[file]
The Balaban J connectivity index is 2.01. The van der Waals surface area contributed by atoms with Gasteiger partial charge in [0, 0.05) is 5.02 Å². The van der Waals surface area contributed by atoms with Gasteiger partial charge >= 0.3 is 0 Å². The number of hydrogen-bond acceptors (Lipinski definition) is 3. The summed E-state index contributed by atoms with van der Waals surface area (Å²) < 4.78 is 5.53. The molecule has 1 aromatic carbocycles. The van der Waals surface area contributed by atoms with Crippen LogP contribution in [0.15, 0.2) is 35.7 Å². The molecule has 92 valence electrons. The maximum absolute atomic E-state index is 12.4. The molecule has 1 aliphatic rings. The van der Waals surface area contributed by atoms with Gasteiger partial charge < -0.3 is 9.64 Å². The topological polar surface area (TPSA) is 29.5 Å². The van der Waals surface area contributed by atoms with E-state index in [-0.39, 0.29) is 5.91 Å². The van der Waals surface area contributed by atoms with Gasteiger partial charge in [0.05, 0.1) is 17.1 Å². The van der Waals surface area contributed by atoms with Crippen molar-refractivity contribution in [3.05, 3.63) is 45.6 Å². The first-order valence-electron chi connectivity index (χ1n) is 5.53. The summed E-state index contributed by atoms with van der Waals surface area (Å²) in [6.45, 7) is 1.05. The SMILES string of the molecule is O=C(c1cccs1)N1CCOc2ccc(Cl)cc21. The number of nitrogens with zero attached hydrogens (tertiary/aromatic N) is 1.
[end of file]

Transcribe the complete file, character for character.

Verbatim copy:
The Balaban J connectivity index is 2.01. The van der Waals surface area contributed by atoms with Gasteiger partial charge in [0, 0.05) is 5.02 Å². The van der Waals surface area contributed by atoms with Gasteiger partial charge >= 0.3 is 0 Å². The number of hydrogen-bond acceptors (Lipinski definition) is 3. The summed E-state index contributed by atoms with van der Waals surface area (Å²) < 4.78 is 5.53. The molecule has 1 aromatic carbocycles. The van der Waals surface area contributed by atoms with Crippen LogP contribution in [0.15, 0.2) is 35.7 Å². The molecule has 92 valence electrons. The maximum absolute atomic E-state index is 12.4. The molecule has 1 aliphatic rings. The van der Waals surface area contributed by atoms with Gasteiger partial charge < -0.3 is 9.64 Å². The topological polar surface area (TPSA) is 29.5 Å². The van der Waals surface area contributed by atoms with E-state index in [-0.39, 0.29) is 5.91 Å². The van der Waals surface area contributed by atoms with Gasteiger partial charge in [0.05, 0.1) is 17.1 Å². The van der Waals surface area contributed by atoms with Crippen molar-refractivity contribution in [3.05, 3.63) is 45.6 Å². The first-order valence-electron chi connectivity index (χ1n) is 5.53. The summed E-state index contributed by atoms with van der Waals surface area (Å²) in [6.45, 7) is 1.05. The SMILES string of the molecule is O=C(c1cccs1)N1CCOc2ccc(Cl)cc21. The number of nitrogens with zero attached hydrogens (tertiary/aromatic N) is 1.